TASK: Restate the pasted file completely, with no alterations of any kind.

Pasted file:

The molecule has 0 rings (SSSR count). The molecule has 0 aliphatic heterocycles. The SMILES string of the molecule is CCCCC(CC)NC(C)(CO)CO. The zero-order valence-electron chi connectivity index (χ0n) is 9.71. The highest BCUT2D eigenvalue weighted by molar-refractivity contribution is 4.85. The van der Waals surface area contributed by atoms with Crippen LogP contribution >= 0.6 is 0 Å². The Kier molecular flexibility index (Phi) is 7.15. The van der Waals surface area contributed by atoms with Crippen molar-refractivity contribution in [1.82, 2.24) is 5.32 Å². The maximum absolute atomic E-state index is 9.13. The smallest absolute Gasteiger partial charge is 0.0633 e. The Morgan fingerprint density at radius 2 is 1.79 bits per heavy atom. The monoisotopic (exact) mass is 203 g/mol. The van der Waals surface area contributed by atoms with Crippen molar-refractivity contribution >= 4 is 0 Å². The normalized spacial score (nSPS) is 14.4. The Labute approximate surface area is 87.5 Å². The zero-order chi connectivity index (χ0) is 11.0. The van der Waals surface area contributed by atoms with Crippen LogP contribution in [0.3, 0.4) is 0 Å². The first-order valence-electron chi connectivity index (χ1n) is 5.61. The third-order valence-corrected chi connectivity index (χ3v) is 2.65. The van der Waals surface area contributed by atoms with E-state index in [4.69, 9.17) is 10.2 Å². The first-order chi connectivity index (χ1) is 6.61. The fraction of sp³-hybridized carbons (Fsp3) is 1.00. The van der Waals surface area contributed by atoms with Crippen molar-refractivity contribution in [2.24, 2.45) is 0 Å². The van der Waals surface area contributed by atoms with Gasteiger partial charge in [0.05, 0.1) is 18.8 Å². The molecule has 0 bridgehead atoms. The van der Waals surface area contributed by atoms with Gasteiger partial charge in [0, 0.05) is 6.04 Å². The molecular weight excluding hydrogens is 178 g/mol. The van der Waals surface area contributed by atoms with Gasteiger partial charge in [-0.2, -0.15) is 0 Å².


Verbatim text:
The molecule has 0 rings (SSSR count). The molecule has 0 aliphatic heterocycles. The SMILES string of the molecule is CCCCC(CC)NC(C)(CO)CO. The zero-order valence-electron chi connectivity index (χ0n) is 9.71. The highest BCUT2D eigenvalue weighted by molar-refractivity contribution is 4.85. The van der Waals surface area contributed by atoms with Crippen LogP contribution >= 0.6 is 0 Å². The Kier molecular flexibility index (Phi) is 7.15. The van der Waals surface area contributed by atoms with Crippen molar-refractivity contribution in [1.82, 2.24) is 5.32 Å². The maximum absolute atomic E-state index is 9.13. The smallest absolute Gasteiger partial charge is 0.0633 e. The Morgan fingerprint density at radius 2 is 1.79 bits per heavy atom. The monoisotopic (exact) mass is 203 g/mol. The van der Waals surface area contributed by atoms with Crippen molar-refractivity contribution >= 4 is 0 Å². The normalized spacial score (nSPS) is 14.4. The Labute approximate surface area is 87.5 Å². The zero-order chi connectivity index (χ0) is 11.0. The van der Waals surface area contributed by atoms with Crippen LogP contribution in [0.3, 0.4) is 0 Å². The first-order valence-electron chi connectivity index (χ1n) is 5.61. The third-order valence-corrected chi connectivity index (χ3v) is 2.65. The van der Waals surface area contributed by atoms with E-state index in [4.69, 9.17) is 10.2 Å². The first-order chi connectivity index (χ1) is 6.61. The fraction of sp³-hybridized carbons (Fsp3) is 1.00. The van der Waals surface area contributed by atoms with Crippen molar-refractivity contribution in [2.24, 2.45) is 0 Å². The van der Waals surface area contributed by atoms with Gasteiger partial charge in [0.05, 0.1) is 18.8 Å². The molecule has 0 bridgehead atoms. The van der Waals surface area contributed by atoms with Gasteiger partial charge in [0, 0.05) is 6.04 Å². The molecular weight excluding hydrogens is 178 g/mol. The van der Waals surface area contributed by atoms with Gasteiger partial charge in [-0.2, -0.15) is 0 Å².